I hate to ask the question, but I feel like it is something I need to know. I recently started up an Earthdawn game. It was very impromptu. I had an idea, I asked Brian and some friends, we rolled up characters, and away we went.
We have played three sessions, and I have to say, I am not having fun like I used to, and I am not sure if that is the problem, or if it is a sign of the problem.
The Problem is Engagement.
Isn't that always the problem... This is the first time I have run a game since people became so addicted to their smartphones. I have had one player watch videos on their phone during a game, and another player who was so into what he was doing on his phone he missed a major event that has changed the story for everyone.
I was a little apprehensive about writing this post. I haven't really talked to them about it because I don't know how. I feel like if I say anything it will sound like, "How can you not find me so entertaining that you devote all your attention to me?" That is not how I feel and not what I want to say.
I have the same problem when I watch TV Shows with friends. They play with their phone and let the show just be on in the background. Then when something happens I want to talk about, they missed it, or were paying so little attention they argue that it didn't happen the way it did. This has left me feeling like they have voted themselves out of the fandom, and now I don't know why they are there.
This same thing is happening with the game. I feel like I am wasting my time working on the story and characters, and that I could just phone it in. I mean, why am I not just hanging out on Twitter and Tumblr like they are.
Don't get me wrong. This is not a problem with every player, but it is making me feel like writing certain characters out of the game, and to simplify the plot. I don't want to do that, but the urge is there.
Attention spans aren't shorter, Imagination is thinner.
"But our attention spans are shorter." I disagree. While there is some research to show that our attention spans have shrunk from 12 to 8 seconds (see post), but that isn't enough of a difference to account for this issue. 4 seconds is a large percent of change, but it isn't a lot of time in a face to face interaction.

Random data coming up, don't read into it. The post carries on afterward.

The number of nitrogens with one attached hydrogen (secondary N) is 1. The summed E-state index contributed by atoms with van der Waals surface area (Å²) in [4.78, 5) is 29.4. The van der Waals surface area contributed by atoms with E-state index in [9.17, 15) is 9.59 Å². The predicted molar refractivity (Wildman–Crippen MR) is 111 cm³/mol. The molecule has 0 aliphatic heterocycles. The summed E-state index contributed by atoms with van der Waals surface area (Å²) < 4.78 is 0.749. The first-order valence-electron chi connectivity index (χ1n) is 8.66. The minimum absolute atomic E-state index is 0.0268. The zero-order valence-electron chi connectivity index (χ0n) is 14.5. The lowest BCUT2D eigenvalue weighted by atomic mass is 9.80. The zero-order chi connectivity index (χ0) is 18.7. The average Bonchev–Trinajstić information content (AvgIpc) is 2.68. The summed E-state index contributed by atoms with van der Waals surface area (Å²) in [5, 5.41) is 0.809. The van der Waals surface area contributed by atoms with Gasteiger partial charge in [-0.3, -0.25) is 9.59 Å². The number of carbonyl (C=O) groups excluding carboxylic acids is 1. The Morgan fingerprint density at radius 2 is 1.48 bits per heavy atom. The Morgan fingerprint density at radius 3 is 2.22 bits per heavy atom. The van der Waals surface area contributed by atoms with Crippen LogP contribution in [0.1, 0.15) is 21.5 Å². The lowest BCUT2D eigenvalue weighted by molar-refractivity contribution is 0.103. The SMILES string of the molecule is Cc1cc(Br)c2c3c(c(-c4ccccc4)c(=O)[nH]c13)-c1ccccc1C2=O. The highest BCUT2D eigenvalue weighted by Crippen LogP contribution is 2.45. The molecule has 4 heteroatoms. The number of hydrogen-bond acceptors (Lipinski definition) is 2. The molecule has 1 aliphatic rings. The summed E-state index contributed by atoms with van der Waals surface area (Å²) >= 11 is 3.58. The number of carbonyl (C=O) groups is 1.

What feels like the real problem here is that our imaginations are suffering from a drought. We don't have to use it as much as we used to. Everything has a picture with it. Movies, videos, and games are all so much more visually intense.
Pen and Dice RPGs are imagination games. That is what makes them fun. You gather around a table with your friends and tell a story together. That is what makes this problem so infuriating.
The Imagination Drought hits the Game
When my players sat down to make their characters, they didn't talk about what they wanted to play. They started talking about roles (tank, DPS, healer), and were focused on stats and character sheets rather than fleshing out their characters. I didn't receive a single Bio for the characters. Now, I have played with these people before, and they know the kind of games I like to run (character driven), so when they treated the game like it was WoW or some other BS playground game, I just fell apart a little inside.
So the players don't know anything about their characters. Some took no time to understand their discipline. I have one player who cannot level up any of his powers because he hasn't taken advantage of any of the opportunities to do so...
Forget this game...
I am not sure if I am going to continue running this game, but I really do what to run a game... Maybe something on Hangouts... but that is not something I need to be thinking about right now.
I am not even sure if I am going to be running any game any time soon. We need to find a way to deal with this imagination deficit. It is neither good, nor healthy for us as a species to be running around in either a rational haze or an imaginationless funk.
We have to take more time to connect with that creative spark we all have in us. That is the only way we can grow, learn, and improve.
I refuse to believe that Pen and Dice RPGs are dead. They will always have a devoted audience, even if it is small. What is dead, or at the very least stagnate, are the pools of inspiration we used to draw from to fill our lives with interesting moments.
Do you think I have diagnosed the problem? What do you think is the future of pen and dice RPGs?
My name is Charlie, but if your looking for my work, I go by C. E. Dorsett. I write scifi, fantasy, and a touch of horror. I like to play with gothic, steampunk, decopunk, epic fantasy, and wuxia. I love to tell stories and talk about books, movies, series, and music.